The recent rise in addiction and overdose rates has gotten a lot of people talking about whether addiction is truly a disease. The struggle for addicts comes mainly in the fact that users cannot stop using, despite negative consequences, mental illness, incarceration, and health issues. Addiction is in fact, a disease that manifests both physically and mentally. Similar to the survival instincts of all living creatures on the earth to mate and find resources for life, addiction becomes a need for the afflicted, one that must be satisfied at all times. As a person who suffers from alcoholism and addiction, it is clear as day to me that addiction is in fact, a disease, and is not just a “cop-out.”
I think it is understandable for people who have never dealt with addiction first-hand to have a largely skewed misconception of it. For example, parents are baffled when their once loving and compassionate child turns to thievery or prostitution in order to get high or drunk. It seems insane, and in truth, it IS insane! The disease of addiction can manifest itself in ways that turn a once loving friend, child, or family member, into a complete stranger who seems hell-bent on destroying everything they come into contact with. The problem is that people are mostly uninformed on the “How’s and Why’s” people in addiction do what they do, and since people are uninformed, they experience fear, doubt, anger, and intolerance on the subject, thus calling it a cop-out.
If you are reading this as a concerned parent of an addict or alcoholic, let me start by saying that you are not alone. Depending on the type of parent you are, I’m pretty sure that by this point you either want to drop kick your child or squeeze them so tight you never want to let them go, but here’s the deal – the monster your child has turned into was not on purpose. On the other hand, it obviously didn’t happen overnight. So, with that being said, the process of recovery can sometimes be a slow moving one as well. If you have a child that has been in and out of detox and treatment centers, you’re not alone. Every time your child relapses, it is not necessarily because they are failing at recovery, but because our disease convinces us that we are not actually sick, that we can drink and get high normally (even though that is an oxymoron), and that we don’t actually need to be in treatment. Our disease is one of the mind; the same way that depression and anxiety can completely debilitate a person, now imagine adding drugs and alcohol into the mix.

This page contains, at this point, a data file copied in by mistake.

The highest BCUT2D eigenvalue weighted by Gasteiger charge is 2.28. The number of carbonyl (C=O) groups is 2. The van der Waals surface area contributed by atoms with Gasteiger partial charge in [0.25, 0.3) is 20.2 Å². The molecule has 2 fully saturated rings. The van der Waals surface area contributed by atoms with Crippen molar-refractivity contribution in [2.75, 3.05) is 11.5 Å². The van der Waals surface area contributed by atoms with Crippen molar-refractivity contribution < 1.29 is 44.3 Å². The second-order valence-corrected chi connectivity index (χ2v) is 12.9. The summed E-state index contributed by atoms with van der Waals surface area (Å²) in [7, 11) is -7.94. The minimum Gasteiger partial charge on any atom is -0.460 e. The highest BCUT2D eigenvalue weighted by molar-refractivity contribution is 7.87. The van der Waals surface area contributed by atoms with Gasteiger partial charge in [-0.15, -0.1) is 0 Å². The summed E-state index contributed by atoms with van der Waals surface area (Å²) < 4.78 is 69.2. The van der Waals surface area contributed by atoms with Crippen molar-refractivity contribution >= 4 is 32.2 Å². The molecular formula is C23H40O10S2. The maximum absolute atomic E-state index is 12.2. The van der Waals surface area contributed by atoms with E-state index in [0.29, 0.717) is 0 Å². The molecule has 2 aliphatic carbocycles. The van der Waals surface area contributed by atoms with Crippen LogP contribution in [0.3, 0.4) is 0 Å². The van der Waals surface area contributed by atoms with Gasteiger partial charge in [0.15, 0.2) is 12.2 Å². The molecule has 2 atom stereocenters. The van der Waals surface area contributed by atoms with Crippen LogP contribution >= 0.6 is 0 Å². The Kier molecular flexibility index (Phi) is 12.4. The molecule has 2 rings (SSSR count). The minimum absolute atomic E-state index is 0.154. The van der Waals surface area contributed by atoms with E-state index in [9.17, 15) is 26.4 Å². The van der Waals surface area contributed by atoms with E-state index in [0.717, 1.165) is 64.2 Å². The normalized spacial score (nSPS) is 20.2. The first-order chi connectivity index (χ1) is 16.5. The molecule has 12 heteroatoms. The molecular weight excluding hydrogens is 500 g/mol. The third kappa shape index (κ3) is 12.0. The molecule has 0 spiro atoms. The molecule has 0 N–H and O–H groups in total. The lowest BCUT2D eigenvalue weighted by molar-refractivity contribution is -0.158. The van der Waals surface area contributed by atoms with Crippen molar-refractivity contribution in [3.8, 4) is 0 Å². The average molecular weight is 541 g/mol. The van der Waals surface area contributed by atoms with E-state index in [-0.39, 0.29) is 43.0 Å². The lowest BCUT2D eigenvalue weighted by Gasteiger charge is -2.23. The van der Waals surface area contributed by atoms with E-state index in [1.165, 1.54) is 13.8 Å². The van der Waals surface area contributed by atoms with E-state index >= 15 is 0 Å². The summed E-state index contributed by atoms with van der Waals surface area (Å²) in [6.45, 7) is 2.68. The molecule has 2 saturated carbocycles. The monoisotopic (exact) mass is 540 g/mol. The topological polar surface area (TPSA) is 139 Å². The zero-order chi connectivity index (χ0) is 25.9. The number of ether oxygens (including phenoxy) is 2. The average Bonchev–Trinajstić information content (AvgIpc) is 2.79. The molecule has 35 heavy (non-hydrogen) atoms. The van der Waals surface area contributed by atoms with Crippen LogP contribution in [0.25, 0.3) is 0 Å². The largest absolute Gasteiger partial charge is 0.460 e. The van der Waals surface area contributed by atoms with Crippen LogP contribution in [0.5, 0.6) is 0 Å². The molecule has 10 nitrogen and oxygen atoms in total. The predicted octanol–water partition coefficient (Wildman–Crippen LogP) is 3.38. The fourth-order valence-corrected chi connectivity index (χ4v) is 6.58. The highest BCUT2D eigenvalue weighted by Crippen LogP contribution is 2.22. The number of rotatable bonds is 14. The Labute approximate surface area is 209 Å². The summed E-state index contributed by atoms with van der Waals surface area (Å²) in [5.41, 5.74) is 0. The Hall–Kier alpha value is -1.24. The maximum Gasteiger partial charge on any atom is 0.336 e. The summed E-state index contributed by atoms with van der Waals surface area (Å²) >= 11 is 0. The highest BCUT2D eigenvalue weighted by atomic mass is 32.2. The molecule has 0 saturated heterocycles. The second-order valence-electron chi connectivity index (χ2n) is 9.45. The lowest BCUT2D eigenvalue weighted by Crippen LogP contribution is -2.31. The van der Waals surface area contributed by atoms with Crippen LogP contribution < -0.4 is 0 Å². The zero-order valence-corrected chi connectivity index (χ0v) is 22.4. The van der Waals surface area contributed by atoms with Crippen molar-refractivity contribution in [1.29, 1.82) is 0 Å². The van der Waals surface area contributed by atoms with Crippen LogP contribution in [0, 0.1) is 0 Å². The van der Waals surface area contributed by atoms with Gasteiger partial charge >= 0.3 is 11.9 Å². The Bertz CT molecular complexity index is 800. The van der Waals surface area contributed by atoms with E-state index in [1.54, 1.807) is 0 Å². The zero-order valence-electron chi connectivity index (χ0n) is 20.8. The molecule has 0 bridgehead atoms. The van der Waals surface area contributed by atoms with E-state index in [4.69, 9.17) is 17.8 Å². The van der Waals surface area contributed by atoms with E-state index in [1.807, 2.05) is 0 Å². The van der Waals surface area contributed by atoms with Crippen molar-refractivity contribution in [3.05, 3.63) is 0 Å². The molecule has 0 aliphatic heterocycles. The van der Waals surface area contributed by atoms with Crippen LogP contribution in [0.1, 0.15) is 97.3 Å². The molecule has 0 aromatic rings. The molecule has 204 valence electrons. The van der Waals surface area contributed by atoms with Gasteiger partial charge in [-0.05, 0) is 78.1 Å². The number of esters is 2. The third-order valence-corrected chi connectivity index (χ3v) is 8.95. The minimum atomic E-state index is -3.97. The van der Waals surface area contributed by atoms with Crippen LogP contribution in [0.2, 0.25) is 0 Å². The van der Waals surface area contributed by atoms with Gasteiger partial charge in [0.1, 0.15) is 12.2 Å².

Addiction is defined as a chronic relapsing brain disease that is characterized by compulsive drug seeking and use, despite harmful consequences. It is considered a brain disease because drugs change the brain – they change its structure and how it works. The definition of disease is a disorder of structure or function in a human, animal, or plant, especially one that produces specific signs or symptoms, or that affects a specific location and is not simply a direct result of physical injury. Besides all of that mumbo jumbo, our disease wants us dead. It can almost be thought of as parasite, forever taking and taking from the host, until eventually, the host dies. However there is another option, there has only been one proven remedy for sufferers of addiction, and strange as it may be to outsiders and newcomers, it requires a complete emotional and psychic change in order to take effect. Twelve-step programs have so far been the only long-term solution to the disease of addiction. Dr. Silkworth was the first medical practitioner to outright proclaim addiction to be, in fact, a disease and stated that the spiritual foundation of the 12 steps has been the only thing he had seen that worked.
Overall, it can be difficult to look at addiction from the outside and to not understand how it can be anything but selfish insanity, and in truth, underneath it all, that is a huge factor of what addiction is described as in 12-step programs. We have a hundred different forms of self-centeredness and fear, that we use drugs and alcohol to mask, until we eventually become so reliant on these chemicals, that we no longer have an option. The disease aspect of addiction centers on the fact that we have an obsession that, if not combated, will kill us.
Getting Help At Wayside House
If you are a woman struggling with addiction, Wayside House can help. We offer a women-only program and provide a safe, supportive environment to recover in. We have outstanding treatments and therapies that are often only found in more expensive programs. We offer inpatient rehab with various therapies, relapse prevention education, outpatient, and aftercare. Contact Wayside House at 800-655-0817 to learn more.